Wednesday, 15 April 2020

Settle Wildflowers - Day 5 - Pink

Flowers on our exercise walks round Settle and Craven. 


Here are two wildflowers that lots of people have noticed and pointed out to me recently:  including beside riverside footpaths.
And a third flower that you may not have noticed  has bloomed overhead


On the ground: Butterbur and Lady's Smock.

Butterbur is a member of the daisy / dandelion family.  That means that the heads are made up of lots of tiny flowers. From a distance it may look a little like a hyacinth in structure but close examination of the "flowers" show that they are made up of scores of tiny flowers each with 5 petal tips.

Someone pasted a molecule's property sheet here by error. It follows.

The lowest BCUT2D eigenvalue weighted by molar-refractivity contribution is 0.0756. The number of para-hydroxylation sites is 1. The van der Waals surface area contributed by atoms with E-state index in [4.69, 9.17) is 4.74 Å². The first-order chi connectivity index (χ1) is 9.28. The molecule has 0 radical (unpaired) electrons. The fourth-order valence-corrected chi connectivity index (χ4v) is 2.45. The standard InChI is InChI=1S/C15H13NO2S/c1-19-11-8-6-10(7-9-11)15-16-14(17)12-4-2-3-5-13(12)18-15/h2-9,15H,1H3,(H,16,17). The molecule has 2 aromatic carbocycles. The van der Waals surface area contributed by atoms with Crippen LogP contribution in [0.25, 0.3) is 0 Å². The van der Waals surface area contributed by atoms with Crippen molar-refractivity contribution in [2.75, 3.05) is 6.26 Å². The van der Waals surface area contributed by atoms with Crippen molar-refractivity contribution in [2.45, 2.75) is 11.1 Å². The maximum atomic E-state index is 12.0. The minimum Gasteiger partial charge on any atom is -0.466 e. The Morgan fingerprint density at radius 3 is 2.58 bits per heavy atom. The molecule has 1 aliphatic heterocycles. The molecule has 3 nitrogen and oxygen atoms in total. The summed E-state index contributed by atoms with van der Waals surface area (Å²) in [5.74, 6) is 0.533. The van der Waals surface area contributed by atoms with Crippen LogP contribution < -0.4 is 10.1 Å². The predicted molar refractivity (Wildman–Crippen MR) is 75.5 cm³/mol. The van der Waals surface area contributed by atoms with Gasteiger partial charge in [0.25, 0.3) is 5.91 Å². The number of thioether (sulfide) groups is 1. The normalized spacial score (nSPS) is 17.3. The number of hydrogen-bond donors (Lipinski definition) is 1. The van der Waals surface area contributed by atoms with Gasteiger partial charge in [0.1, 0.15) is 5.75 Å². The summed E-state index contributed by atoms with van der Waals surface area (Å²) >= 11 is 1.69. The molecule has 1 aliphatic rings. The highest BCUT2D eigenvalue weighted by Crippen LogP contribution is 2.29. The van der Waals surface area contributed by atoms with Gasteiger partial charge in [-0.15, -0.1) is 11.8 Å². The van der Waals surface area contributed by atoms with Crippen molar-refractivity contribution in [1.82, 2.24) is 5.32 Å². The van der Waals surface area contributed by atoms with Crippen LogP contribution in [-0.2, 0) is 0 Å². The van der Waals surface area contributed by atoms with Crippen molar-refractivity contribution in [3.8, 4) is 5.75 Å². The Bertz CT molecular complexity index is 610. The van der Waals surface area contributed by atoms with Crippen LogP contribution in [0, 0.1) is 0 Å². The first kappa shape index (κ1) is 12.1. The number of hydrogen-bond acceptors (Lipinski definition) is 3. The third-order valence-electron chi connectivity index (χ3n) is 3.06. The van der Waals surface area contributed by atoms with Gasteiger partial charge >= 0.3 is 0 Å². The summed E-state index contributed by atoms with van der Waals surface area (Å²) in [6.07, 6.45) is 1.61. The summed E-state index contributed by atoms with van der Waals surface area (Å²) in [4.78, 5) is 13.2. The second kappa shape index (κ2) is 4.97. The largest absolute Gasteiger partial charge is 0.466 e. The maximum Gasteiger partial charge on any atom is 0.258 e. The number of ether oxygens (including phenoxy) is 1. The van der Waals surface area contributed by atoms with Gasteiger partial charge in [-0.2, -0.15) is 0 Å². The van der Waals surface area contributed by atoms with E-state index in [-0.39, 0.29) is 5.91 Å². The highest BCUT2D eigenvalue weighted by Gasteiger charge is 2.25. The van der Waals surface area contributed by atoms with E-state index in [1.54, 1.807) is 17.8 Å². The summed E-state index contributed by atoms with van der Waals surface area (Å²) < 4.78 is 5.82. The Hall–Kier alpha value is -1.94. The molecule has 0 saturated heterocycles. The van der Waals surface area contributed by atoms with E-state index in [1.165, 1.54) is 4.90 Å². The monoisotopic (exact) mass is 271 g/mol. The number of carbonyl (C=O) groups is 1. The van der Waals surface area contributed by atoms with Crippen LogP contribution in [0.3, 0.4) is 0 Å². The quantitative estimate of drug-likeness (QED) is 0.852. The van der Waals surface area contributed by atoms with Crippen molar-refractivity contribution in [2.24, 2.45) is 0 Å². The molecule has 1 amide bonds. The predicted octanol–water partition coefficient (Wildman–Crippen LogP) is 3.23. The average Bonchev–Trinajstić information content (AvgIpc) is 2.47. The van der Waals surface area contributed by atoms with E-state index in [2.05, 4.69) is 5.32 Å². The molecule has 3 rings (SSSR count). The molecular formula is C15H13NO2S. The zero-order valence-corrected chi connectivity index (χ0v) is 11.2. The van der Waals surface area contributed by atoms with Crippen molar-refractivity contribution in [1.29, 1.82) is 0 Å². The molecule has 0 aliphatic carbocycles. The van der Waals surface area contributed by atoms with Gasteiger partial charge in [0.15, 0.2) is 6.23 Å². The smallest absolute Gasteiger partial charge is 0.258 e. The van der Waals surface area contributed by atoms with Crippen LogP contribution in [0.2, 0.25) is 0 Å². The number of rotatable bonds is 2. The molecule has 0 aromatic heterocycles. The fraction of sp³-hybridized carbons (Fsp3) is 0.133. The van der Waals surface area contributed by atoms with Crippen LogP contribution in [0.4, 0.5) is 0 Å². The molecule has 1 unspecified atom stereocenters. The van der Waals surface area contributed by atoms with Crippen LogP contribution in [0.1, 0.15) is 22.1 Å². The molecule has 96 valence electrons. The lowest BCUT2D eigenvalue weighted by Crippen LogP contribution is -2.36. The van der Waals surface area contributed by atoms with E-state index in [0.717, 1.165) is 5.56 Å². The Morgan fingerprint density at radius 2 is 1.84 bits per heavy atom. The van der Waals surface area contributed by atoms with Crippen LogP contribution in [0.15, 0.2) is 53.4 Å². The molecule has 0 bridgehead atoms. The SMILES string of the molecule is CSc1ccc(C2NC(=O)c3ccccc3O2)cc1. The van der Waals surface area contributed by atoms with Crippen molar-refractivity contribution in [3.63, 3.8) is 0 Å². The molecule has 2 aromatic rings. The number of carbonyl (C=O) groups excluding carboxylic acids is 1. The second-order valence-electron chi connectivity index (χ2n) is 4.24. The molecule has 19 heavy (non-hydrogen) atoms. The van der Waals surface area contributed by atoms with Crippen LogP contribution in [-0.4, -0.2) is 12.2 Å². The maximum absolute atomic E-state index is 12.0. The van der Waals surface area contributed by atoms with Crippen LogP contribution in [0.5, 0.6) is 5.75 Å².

The flowers come out before the leaves- but the flowers are now turning to fruit and the leaves are shooting up, and will become as big a rhubarb leaves.

It grows on riverside banks and roadsides



Lady's Smock has many other names, according to which part of the country you live: Milkmaids; Cuckooflower, Mayflower.  It is a member of the cress family and has four petals.

Ash flowers - end of March -First the two pronged stigmas show (above) 

Then on April below the stalks bearing the dark maroon anthers elongate and the anthers open and shed the pollen.




Click here for  more flowers coming out around Settle



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